The technology will, among other things, allow pre-screened travelers to keep approved liquids and electronics, such as their laptop or iPad, in their carry-on bags as those go through screening.
The ribbon-cutting for the new South Terminal checkpoint was held on Monday, with the upgrade more than doubling the number of lines from four to nine.
It came at just the right, time, too - according to figures provided by Hartsfield-Jackson's communications director. They're expecting 1.1 million passengers to travel through Atlanta between Nov. 23 and Nov. 29 during the Thanksgiving rush.
While that's about 30-35 percent less than a year ago, by official estimates, it still represents a heavy surge from typical travel figures.
"TSA’s current screening technology for carry-on bags uses 2-D images. The CT technology applies sophisticated algorithms for the detection of explosives and other threats by creating a 3-D image that can be viewed and rotated 360 degrees for a thorough analysis," the TSA website states.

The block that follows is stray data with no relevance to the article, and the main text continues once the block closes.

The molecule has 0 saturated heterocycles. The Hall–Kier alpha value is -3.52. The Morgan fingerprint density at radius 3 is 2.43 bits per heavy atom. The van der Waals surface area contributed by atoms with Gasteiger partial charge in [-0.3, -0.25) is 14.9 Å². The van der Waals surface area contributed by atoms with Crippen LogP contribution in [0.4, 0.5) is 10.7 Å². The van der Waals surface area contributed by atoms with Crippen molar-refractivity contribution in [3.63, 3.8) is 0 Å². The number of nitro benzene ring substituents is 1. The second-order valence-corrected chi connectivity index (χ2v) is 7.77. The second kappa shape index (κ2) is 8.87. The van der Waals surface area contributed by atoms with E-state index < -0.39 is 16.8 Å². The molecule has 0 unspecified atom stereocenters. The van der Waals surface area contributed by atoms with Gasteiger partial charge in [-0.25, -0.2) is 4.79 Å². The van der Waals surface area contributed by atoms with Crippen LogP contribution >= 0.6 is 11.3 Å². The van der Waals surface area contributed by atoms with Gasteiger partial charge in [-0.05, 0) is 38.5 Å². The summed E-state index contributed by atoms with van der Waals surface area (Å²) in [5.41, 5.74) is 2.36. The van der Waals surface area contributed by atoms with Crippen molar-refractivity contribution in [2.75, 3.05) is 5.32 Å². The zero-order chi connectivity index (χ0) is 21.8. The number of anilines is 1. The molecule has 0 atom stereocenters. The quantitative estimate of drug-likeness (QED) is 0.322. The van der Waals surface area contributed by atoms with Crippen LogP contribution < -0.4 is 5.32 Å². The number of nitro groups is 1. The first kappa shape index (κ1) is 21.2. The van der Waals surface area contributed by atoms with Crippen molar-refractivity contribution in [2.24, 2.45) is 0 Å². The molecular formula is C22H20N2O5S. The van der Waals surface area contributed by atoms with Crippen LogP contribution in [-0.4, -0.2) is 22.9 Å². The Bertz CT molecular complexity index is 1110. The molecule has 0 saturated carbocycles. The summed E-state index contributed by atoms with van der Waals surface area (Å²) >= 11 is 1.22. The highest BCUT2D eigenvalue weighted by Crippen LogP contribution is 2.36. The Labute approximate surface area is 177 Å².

According to Delta, testing showed the upgrade allowed passengers to move through security 20 percent faster.
"The new systems also help minimize touchpoints and reduce crowding for safer travel – protocols that have become especially important during the COVID-19 pandemic," a Delta release said. "More than 70 percent of Delta’s customers have cited the TSA checkpoint as one of the most important parts of their journey to remain clean and sanitized."
Delta's senior vice president for airport customer service, Eric Phillips, said in a statement that the upgrade would "improve the security experience by making it faster and more seamless, which is something we know is important to our customers."
“This enhancement in our largest hub market will help reduce stress, minimize airport touchpoints and improve the overall experience for Atlanta travelers for years to come," Phillips said.